Off the Grid returned Saturday to The Barn in West Sacramento with its free outdoor food festivals, and attendees will be getting a taste of a craft brewer that will become a fixture at the site, San Leandro-based Drake’s Brewing Co.
“The Barn is such a unique structure,” said Matt Cohen, founder and owner of Off the Grid. “Our focus last year and our focus this year has really been about building an environment that feels like it brings the structure of The Barn to life, something that fits with the artistic style of the building itself. We’re really trying to incorporate elements of art and design into our events.”
Drake’s, which will occupy the site later this year with a permanent beer garden, will be serving up adult beverages under the Barn and plans a “Meet the Brewers” event every Second Saturday. Off the Grid, which will continue through Aug. 26, entered the Sacramento market last July with events at locations such as Fulcrum Property’s Barn and the River Walk Park in West Sacramento, the Crocker Art Museum in Sacramento, and Folsom Premium Outlets. Cohen said the market is exceeding revenue expectations that he had.
“We’re trying to find locations and places that resonate in the same way that the Barn does,” Cohen said. “We just launched an expanded service where we’re doing a monthly event in Davis as well. We’ve seen a lot of interest in our catering business pick up as well as a result of being in the Sacramento area. We hired someone just specifically to do catering for the Sacramento area. That’s been quite a surprise for us.”
Cohen’s team works with both mobile food trucks and brick-and-mortar restaurants on catering. Besides The Barn and Folsom Premium Outlets, Off the Grid is now operating events at Rancho Cordova’s City Hall, at the Sacramento Zoo and at Fulcrum’s University Research Park in Davis. To learn more, visit www.offthegrid/sacramento/. Cohen expects to add events as the weather warms up.
He noted that locals asked his staff last year whether they could bring some Bay Area food trucks to The Barn, so for the inaugural event, Sacramento trucks such as Sophia’s Mini Kitchen and El Ajicito will be joined by San Rafael’s Johnny Doughnuts, San Jose’s Waffle Roost, San Francisco’s Jackrabbit and Berkeley’s Smokes Poutinerie. In future, he said, there will be at least two Bay Area food trucks at The Barn festival, 985 Riverfront St. Also, along with music, expect to find graffiti, chalk and mural artists at work...
The state of California is introducing a new loan program that will provide micro-loans of $500 to $10,000 to entrepreneurs and nonprofit founders whose organizations could bring jobs to the poorest neighborhoods.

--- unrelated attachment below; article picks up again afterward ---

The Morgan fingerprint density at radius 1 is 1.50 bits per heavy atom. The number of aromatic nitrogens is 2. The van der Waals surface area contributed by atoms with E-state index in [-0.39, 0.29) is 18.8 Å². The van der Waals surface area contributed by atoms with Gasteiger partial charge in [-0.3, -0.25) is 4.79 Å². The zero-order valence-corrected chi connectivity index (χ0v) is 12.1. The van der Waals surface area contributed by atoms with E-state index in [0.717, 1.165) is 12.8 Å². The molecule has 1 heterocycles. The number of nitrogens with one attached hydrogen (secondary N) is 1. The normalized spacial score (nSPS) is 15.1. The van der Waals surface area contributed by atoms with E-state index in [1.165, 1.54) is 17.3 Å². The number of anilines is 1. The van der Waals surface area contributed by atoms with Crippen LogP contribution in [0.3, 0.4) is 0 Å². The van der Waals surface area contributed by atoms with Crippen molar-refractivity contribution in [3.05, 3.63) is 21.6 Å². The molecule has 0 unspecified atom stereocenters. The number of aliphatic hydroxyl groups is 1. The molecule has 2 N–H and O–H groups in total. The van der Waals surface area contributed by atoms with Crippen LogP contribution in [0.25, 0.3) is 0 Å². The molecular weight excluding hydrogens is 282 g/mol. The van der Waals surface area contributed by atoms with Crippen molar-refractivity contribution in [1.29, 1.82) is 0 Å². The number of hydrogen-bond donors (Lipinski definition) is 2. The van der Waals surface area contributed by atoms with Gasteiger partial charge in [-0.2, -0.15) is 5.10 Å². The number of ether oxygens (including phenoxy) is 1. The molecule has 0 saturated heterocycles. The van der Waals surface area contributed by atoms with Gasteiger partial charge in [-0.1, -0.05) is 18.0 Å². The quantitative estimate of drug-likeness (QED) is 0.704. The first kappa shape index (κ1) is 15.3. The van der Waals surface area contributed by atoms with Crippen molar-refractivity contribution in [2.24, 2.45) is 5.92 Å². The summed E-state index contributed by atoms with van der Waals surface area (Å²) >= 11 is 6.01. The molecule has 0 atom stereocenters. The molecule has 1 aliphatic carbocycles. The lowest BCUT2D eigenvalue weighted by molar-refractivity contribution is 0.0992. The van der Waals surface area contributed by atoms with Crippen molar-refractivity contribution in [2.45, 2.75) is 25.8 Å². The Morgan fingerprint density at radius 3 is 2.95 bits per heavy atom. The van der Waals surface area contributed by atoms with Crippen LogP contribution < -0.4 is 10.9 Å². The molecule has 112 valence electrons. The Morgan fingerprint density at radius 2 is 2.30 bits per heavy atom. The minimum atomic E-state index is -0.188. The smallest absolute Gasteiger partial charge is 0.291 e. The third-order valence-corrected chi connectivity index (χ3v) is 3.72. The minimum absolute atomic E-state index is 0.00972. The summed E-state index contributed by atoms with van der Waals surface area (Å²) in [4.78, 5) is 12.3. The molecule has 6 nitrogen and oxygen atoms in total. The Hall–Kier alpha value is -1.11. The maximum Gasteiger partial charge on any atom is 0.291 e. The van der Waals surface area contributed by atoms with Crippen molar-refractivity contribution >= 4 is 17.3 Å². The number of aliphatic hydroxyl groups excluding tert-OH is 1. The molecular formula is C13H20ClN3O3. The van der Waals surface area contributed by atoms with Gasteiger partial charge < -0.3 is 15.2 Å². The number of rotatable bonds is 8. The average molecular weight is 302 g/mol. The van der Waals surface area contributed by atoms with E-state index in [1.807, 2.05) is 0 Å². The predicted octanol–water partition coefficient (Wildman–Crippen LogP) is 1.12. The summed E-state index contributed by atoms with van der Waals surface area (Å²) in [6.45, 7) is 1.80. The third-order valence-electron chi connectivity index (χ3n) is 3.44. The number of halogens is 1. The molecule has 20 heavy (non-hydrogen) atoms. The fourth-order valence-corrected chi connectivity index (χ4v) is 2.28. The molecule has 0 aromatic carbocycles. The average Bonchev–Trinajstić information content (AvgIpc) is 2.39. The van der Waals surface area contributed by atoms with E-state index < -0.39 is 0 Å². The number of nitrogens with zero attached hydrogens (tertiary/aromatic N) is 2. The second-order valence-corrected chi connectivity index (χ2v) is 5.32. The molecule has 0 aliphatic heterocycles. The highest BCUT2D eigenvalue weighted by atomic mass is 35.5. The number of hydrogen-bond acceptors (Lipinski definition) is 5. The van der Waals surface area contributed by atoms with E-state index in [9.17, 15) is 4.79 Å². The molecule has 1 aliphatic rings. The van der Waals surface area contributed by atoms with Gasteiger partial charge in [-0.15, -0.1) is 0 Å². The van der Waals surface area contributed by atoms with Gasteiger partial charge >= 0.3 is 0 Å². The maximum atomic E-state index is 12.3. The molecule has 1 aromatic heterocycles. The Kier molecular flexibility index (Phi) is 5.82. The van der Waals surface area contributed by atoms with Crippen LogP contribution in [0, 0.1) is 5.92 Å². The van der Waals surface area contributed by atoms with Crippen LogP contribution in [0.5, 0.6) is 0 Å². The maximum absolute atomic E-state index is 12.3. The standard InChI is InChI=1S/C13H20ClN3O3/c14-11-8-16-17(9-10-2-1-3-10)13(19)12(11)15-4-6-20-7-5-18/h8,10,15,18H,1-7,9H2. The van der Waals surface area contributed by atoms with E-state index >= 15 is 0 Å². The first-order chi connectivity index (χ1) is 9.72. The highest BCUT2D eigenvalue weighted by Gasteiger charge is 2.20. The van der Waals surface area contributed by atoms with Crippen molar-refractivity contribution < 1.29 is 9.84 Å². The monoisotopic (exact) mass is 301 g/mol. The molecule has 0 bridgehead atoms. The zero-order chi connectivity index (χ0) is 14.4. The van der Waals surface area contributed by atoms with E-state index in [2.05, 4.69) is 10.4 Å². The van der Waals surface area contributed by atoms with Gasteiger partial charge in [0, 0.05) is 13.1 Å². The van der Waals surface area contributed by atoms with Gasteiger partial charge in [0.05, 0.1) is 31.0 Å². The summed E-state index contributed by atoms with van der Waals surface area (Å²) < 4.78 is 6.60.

“These low-wealth entrepreneurs simply do not have access to financing that other communities have,” said Teveia Barnes, executive director of the California Infrastructure and Economic Development Bank, known as IBank. “We specifically targeted the … program to low-wealth individuals who are in low-wealth communities to try to reinvigorate these communities and to basically help these entrepreneurs get a jumpstart on their business.”
The initiative is, in fact, called the Jump Start Loan Program, and IBank will be making $1 million available for lending, $500,000 of it in this first year. The agency’s board decided to use funds from IBank’s farm lending program to get Jump Start off the ground.
IBank has asked longtime partners at five financial development corporations around the state to handle underwriting for the loans. California Capital FDC is handling the work in the Sacramento region, and other partners are Nor-Cal FDC in the Bay Area, California Coastal Rural Development Corp. in Salinas, Valley Small Business Development Corp. in Fresno and Pacific Coast Regional in the Los Angeles area.
No loans have been made yet, Barnes said, explaining that “the FDCs are in the process of doing the training and providing the technical assistance to prospective. … It’s really important that they understand how to do a business plan, for example, before we give them these funds. We want to be sure they understand the significance of the loan, the importance of paying it back, so the program can be sustainable to help other small businesses.”
These loans, which have a five-year term, can be used for startup costs, property purchases, leases, machinery, equipment, inventory or tenant improvements.